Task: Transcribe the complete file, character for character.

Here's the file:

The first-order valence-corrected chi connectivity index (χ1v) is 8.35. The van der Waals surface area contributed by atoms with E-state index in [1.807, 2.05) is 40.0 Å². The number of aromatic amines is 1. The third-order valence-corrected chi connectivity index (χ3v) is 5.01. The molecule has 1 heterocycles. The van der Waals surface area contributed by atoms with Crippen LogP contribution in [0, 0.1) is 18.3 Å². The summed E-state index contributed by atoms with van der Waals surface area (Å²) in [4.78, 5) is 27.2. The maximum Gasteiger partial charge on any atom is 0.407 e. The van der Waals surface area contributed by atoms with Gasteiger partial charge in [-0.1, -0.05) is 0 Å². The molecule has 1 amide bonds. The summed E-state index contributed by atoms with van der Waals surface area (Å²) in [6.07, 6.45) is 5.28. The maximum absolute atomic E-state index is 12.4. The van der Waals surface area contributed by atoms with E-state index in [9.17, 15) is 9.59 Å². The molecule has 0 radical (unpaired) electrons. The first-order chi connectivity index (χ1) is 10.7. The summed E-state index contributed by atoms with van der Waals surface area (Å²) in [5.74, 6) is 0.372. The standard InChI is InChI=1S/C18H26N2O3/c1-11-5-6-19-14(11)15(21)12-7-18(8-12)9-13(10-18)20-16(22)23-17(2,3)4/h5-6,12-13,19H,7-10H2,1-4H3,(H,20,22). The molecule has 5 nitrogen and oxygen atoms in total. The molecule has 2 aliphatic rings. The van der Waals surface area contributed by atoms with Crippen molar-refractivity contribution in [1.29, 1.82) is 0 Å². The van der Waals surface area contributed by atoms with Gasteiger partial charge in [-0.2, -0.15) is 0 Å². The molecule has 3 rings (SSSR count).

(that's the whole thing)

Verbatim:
The first-order valence-corrected chi connectivity index (χ1v) is 8.35. The van der Waals surface area contributed by atoms with E-state index in [1.807, 2.05) is 40.0 Å². The number of aromatic amines is 1. The third-order valence-corrected chi connectivity index (χ3v) is 5.01. The molecule has 1 heterocycles. The van der Waals surface area contributed by atoms with Crippen LogP contribution in [0, 0.1) is 18.3 Å². The summed E-state index contributed by atoms with van der Waals surface area (Å²) in [4.78, 5) is 27.2. The maximum Gasteiger partial charge on any atom is 0.407 e. The van der Waals surface area contributed by atoms with Gasteiger partial charge in [-0.1, -0.05) is 0 Å². The molecule has 1 amide bonds. The summed E-state index contributed by atoms with van der Waals surface area (Å²) in [6.07, 6.45) is 5.28. The maximum absolute atomic E-state index is 12.4. The van der Waals surface area contributed by atoms with E-state index in [9.17, 15) is 9.59 Å². The molecule has 0 radical (unpaired) electrons. The first-order chi connectivity index (χ1) is 10.7. The summed E-state index contributed by atoms with van der Waals surface area (Å²) in [5.74, 6) is 0.372. The standard InChI is InChI=1S/C18H26N2O3/c1-11-5-6-19-14(11)15(21)12-7-18(8-12)9-13(10-18)20-16(22)23-17(2,3)4/h5-6,12-13,19H,7-10H2,1-4H3,(H,20,22). The molecule has 5 nitrogen and oxygen atoms in total. The molecule has 2 aliphatic rings. The van der Waals surface area contributed by atoms with Crippen molar-refractivity contribution in [1.29, 1.82) is 0 Å². The van der Waals surface area contributed by atoms with Gasteiger partial charge in [-0.2, -0.15) is 0 Å². The molecule has 3 rings (SSSR count).